The metric interview questions will be used to judge your ability as a PM to understand the product or feature and define metrics. Here’s an example question: “What metrics would you use to determine success for Facebook Sponsored Posts?”
As a PM you should be able to understand the business value and the feature of sponsored posts and then define metrics such as total impressions, clicks, Likes, the net return on ad spend, or the number of comments. You should be able to rank these metrics and select the most important ones.
Framework to answer interview questions:
We will approach the interview questions with the GAME framework. GAME stands for,
Start with defining the product or the feature. For example if you are asked a question to define metric for Twitter timeline, you should start with defining the Timeline feature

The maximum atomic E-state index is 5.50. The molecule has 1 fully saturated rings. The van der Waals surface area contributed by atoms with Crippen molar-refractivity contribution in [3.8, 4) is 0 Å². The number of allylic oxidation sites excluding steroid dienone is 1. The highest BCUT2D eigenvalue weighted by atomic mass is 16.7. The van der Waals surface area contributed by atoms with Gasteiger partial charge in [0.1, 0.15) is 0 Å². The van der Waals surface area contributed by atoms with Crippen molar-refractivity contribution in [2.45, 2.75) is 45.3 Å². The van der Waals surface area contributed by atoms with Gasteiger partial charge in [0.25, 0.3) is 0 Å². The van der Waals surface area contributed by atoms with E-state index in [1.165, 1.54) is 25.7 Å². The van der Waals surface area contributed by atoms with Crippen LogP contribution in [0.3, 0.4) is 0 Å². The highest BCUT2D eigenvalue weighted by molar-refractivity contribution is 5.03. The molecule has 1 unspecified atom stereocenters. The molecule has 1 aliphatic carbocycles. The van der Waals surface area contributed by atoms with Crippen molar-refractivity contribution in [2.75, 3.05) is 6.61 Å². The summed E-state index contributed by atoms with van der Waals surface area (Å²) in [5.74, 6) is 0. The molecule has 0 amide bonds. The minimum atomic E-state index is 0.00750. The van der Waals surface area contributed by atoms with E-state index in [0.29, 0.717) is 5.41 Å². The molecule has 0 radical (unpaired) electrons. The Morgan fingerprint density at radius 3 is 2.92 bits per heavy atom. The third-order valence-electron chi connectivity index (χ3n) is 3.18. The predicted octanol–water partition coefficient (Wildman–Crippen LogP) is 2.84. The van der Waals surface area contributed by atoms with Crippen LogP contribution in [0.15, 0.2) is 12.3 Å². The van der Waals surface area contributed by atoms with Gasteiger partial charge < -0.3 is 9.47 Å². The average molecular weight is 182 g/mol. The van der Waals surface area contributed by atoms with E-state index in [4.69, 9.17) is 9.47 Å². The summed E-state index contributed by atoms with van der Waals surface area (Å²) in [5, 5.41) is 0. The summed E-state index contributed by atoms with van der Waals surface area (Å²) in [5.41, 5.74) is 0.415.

Twitter is a social network where a user can post short posts or “tweets” up to 280 character limit. Earlier it used to be 140 characters and now Twitter has changed the limit to 280. Users can also post, like, retweet and share tweets from other users in the network. Timeline consists of top tweets from other twitter accounts followed. Timeline updates and refreshes every time the user logs in.
After defining the product, start defining the GOAL of the metric. In case of the Twitter interview question, Twitter timeline is one of the most important feature of Twitter. Timeline is a primary driver for user engagement, and a strong revenue generator. Twitter will test new features on the Timeline also. So, how do you determine what the most important objective is?
There’s no single right answer to that question but you could begin by saying, “My understanding is that there are several use cases for the Timeline including engaging users, generating ad revenue, and testing new features. I am going to assume that the user engagement is the most important goal and proceed to define the metric. Is that what you have in mind too?”